My examiner was Dr. Baxter in Nuclear Medicine. He seemed very friendly. He began by showing me a ventilation study on a patient with acute shortness of breath. The ventilation study was clear. Then he showed me a perfusion study and there was a large defect in the left lower lobe of the lung. There was some delay but I did ask for a chest study which showed a right pleural effusion which could be seen on the perfusion study. I said that this looked like one segment that may represent two segments as it looked big but I couldn=t definitely separate the two segments so that this was either intermediate or high probability. He seemed satisfied with this and asked me what I would do next and what I would tell the surgeons and I said that it was likely pulmonary emboli especially given all of the findings and that an angiogram or anticoagulation could be given at this point and he was satisfied with this answer. Next there was a full body bone scan in a child with significant increase of foci of activity in the right metaphyseal region of the femur. I asked the patient=s age and he said it was 11. I gave the differential of osteosarcoma first, then a Ewing=s sarcoma based on age and he asked if there is anything else and I said yes that there are lesions in the liver and the spine compatible with metastatic disease and he took down the film. Next he showed me an MIBG scan and asked me what agent was associated with and I said I-131 and then I proceeded to demonstrate the lesions throughout. There was one main lesion near the iliac bifurcation and multiple lesions in the liver and I said this is compatible with a pheo vs other neuro endocrine tumors and he took the film down. The next case was a large defect in the right lobe of the thyroid. I gave him the differential but emphasized thyroid cancer and he said what would you do next and I said well this patient should have a biopsy. He was satisfied with this. Then I was shown a cardiac study. He asked the agents I would use. I explained thallium and sestimedi and he seemed fine with this and then continued to ask me what I thought the case was. On the stress images, there was decreased uptake in the inferior wall and on the rest of the images this filled in so I said ischemia which he appeared happy with and then asked what agent I would give to the patient if he had a left bundle branch block and I said dipyramidol or adenosine as these are vasodilators and don=t stress the heart as much as other agents. The next case which was a testicular scan with a hot left testicle. I asked him which side was tender. He said that the left side was tender and I gave him the differential of epididymal orchitis. That was the end of the Nuclear section.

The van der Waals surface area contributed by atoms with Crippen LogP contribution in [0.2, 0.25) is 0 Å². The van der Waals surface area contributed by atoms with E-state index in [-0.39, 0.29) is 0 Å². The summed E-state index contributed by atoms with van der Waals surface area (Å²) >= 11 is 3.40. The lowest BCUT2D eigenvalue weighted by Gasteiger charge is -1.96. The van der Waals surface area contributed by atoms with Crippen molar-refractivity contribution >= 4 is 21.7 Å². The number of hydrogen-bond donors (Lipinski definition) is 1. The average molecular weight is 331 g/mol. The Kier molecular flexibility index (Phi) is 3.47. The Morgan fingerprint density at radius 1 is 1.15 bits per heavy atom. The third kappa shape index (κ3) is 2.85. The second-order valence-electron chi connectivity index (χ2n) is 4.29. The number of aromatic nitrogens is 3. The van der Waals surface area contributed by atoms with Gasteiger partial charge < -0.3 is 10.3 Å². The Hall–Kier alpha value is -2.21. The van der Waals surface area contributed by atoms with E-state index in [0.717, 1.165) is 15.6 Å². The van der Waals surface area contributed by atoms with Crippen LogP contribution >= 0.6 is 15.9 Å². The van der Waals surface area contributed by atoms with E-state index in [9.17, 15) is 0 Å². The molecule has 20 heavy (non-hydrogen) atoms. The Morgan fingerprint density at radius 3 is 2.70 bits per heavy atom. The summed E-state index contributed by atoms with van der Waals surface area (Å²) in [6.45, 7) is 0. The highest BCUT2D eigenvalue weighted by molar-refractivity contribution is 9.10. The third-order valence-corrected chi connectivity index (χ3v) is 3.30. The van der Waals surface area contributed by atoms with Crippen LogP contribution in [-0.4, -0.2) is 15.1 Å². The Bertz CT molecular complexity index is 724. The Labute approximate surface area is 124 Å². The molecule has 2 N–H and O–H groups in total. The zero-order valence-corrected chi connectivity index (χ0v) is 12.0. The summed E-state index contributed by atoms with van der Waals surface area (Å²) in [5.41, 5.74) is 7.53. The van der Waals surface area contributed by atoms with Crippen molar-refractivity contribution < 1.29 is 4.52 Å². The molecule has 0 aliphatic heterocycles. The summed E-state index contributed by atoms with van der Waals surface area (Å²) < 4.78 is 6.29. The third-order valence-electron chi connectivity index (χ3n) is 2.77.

I then went on to Ultrasound with Dr. Woodward. The initial case was a GYN ultrasound which demonstrated a mass between the uterus and the bladder. It was isoechoic to the surrounding tissue and I suggested that it was likely a subcirrhosal myoma which she was happy with and moved on. The next case was right upper quadrant ultrasound with large region posterior acoustic shadowing compatible with gallstone about the size of my head and gallbladder wall thickening. I said cholelithiasis with cholecystitis. She asked what I would do and I said I would check the rest of the gallbladder or the bile ducts to see if there were any residual stones and she showed me the next case. It was OB ultrasound through the cranium which demonstrated cystic appearing brain with no definite parenchyma. There was, however, a thin septum going between the cranium compatible with a falx. I gave the differential of hydrocephalus vs hydrencephaly. I continued to say the hydrocephalus. However, you usually see a parenchymal mantle surrounding or adjacent to the calvarium which I did say and my main diagnosis was hydramencephaly. We moved on then to a case of mild hydronephrosis and a small cystic dilatation of the posterior aspect of the bladder. I gave the differential or ureterocele hydronephrosis. I told her I=d like to see the bladder again. On a repeat view of the bladder, I didn=t see any indication for duplicating cyst and so I thought this was just a primary ureterocele. The next case was an OB ultrasound which demonstrated double bubble sign in the abdomen. I gave the differential for duodenal before the double bubble such as duodenal atresia, stenosis, _______ in the pancreas and she finally stopped me and said what would you do next. I said I would probably do amniocentesis to evaluate for trisomy 21 or Down=s syndrome and she seemed fine with this. The last case that I was shown was a groin ultrasound Doppler image. Initially, it appeared that there was to and fro flow within the aneurysm and so I said it was a pseudoaneurysm and she asked me what the spectral reading would look like and I said during systolic flow there would be flow into the aneurysm and during diastolic flow the aneurysm decompresses back to the artery and you have reversal of flow. However, after the test, I thought about the Doppler spectral tracing and it appeared to me that it may have just been forward flow indicating an AV fistula in the groin. So beware of that one very possibly. I was let out before the bell and I felt OK about that section.